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With a little help from us, you too can be a gardener, or a farmer!

  • House and Bedding Plants

    Tuesdays at the market are always very special.  And that's because we receive a truckload full of flowers for our garden.  There's always the regulars such as Peace Lilly and Zebra.  Peace Lilly is a very versatile plant.  It works great inside your home or outside in the shade.  Another great quality of the Peace Lilly is that it doesn't need much attention.  The Zebra plants require a little more hands on care, but the rewards are worth it.  Zebra plants thrive in bright, filtered light, high humidity and never allowing the soil to completely dry.  Here's a great video on keeping your Zebra plants alive.

    And then, there's the show stoppers: Celosia and Mona Lavender.  Celosias have a very bright showy color which makes them perfect for annual beds or edging in your garden.  They love full sun, so they do great in our Florida weather!  Mona Lavender is also a Florida Friendly Plant because it can tolerate our heat, rain and humidity.  They flower year around and they work great in the garden as a bush or in a container as the "thriller".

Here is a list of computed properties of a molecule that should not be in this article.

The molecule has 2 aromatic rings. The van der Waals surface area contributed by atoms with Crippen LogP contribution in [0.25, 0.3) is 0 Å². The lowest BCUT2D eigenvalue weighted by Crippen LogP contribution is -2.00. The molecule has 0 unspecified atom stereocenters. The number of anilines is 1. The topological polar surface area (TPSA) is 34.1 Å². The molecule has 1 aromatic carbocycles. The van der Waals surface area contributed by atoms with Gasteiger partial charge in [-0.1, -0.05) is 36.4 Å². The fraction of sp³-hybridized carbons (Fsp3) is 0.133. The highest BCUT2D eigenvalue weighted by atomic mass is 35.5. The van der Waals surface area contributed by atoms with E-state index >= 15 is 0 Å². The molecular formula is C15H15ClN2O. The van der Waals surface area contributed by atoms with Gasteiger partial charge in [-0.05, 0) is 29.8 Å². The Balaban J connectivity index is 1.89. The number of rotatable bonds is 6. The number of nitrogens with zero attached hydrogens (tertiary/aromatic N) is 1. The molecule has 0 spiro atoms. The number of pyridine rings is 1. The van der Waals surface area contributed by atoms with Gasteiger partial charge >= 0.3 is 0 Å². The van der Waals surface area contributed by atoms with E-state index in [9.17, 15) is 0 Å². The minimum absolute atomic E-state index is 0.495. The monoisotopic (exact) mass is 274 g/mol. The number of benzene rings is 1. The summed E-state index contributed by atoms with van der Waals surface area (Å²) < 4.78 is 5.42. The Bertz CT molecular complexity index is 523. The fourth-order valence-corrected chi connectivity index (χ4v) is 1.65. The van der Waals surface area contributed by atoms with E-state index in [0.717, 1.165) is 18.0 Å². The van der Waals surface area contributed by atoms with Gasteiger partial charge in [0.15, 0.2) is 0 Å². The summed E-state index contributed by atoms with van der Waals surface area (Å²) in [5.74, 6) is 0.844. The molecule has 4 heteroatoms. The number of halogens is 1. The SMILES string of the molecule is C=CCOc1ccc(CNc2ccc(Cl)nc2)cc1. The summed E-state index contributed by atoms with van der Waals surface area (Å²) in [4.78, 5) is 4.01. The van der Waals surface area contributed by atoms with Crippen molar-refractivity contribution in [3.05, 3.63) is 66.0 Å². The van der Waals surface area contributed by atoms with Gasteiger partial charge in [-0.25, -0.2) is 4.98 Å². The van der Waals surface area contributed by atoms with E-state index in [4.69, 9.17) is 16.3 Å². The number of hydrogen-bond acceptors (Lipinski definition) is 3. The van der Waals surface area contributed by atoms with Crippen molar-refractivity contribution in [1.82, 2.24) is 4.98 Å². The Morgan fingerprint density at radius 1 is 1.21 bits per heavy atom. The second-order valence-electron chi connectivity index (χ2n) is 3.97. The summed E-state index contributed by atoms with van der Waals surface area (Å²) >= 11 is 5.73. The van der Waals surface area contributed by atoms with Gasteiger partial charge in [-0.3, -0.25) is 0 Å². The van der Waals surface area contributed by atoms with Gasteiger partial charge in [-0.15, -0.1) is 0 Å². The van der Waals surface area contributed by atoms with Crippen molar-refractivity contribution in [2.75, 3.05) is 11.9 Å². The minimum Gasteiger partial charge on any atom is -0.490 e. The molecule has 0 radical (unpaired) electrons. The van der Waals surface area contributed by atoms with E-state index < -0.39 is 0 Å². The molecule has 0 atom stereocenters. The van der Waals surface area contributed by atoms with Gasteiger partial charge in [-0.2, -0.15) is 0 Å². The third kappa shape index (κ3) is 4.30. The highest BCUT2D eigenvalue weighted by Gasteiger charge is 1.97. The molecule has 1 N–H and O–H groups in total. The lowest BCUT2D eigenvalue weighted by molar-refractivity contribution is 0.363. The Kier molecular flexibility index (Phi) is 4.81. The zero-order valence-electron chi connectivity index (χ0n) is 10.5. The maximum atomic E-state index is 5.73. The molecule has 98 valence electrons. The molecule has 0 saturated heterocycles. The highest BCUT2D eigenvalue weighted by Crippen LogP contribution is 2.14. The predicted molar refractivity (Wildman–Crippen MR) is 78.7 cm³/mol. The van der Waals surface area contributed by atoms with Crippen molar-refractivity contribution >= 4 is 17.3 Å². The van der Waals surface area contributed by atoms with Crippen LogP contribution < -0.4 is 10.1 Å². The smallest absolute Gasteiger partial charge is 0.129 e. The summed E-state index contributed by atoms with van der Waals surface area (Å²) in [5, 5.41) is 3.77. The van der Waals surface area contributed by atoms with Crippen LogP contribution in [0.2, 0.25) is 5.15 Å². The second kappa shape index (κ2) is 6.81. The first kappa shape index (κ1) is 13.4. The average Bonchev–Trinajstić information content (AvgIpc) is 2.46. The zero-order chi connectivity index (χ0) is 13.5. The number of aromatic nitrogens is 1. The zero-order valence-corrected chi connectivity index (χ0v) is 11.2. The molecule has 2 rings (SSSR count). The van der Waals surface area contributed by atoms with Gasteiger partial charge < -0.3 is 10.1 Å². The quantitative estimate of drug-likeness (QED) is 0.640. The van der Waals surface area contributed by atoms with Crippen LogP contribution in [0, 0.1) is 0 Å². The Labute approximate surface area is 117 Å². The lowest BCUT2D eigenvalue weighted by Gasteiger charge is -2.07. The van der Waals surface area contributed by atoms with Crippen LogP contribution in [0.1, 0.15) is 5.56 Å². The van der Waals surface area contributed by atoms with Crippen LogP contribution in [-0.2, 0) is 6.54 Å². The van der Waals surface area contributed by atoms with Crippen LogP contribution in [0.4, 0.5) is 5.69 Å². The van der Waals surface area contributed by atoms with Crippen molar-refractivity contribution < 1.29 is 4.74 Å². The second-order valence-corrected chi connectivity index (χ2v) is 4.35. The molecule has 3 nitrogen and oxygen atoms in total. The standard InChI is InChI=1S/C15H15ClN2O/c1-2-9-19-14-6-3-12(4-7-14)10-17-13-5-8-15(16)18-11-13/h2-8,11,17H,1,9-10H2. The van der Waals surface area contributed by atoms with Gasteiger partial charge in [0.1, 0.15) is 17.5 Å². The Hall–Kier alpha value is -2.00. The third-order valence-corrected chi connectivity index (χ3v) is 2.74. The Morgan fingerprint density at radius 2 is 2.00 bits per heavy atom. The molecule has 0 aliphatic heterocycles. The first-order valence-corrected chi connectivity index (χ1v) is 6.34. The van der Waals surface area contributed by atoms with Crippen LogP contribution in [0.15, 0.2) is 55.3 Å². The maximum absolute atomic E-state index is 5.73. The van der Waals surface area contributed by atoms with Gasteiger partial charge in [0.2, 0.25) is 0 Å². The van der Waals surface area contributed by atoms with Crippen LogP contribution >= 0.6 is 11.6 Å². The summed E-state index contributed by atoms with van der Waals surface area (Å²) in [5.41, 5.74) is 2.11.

Are you planning any gardening for your house this Summer?

  • Backyard fruits and vegetables

    Last summer I decided to grow some fruits and vegetables at home as a teaching experience for my two little girls.  I think it's very important for children to know where their food comes from.  It all started with a trip to Lowe's.  They had a raised bed on display at their garden center entrance.  As soon as I got back to the market, I couldn't wait to tell Jim about my "summer project".


    These "raised beds" are fairly inexpensive if you are handy.  There are lots of raised bed tutorials online.  I wish I had pictures of Dad and Jim putting together our raised bed.  I have asked them to build me another one, so maybe I can do another post on how to build one.

    I filled our raised bed with the potting soil we sell at the market and picked some fruit and vegetable plants right from our market: blueberries, raspberries, and tomatoes.   We also planted sunflower seeds.

    Late last year, we tried broccoli, cauliflower, strawberries, swiss chard, strawberry onions and peppers from starting plants.  We also planted carrot and lettuce from seeds.  I take a very relax approach to my garden.  I mostly leave it alone.  I let the sprinklers water the plants unless it was a real scorcher of a day.  I can say we had good success with the broccoli, cauliflower, and the swiss chards.  The pepper plants died in the first freeze we had, but at least they were fun to pick.

    We've eaten a few "baby" carrots and some "mini" strawberry onions (nothing like you see at our market).  A few weeks back I saw this and could hardly contain my excitement.

    Those are raspberry flowers!  I couldn't believe the "wait" was over.  You see, we planted blueberries too and had enjoyed a few of them already.  But it has taken the raspberry a year to bloom and produce these beautiful berries.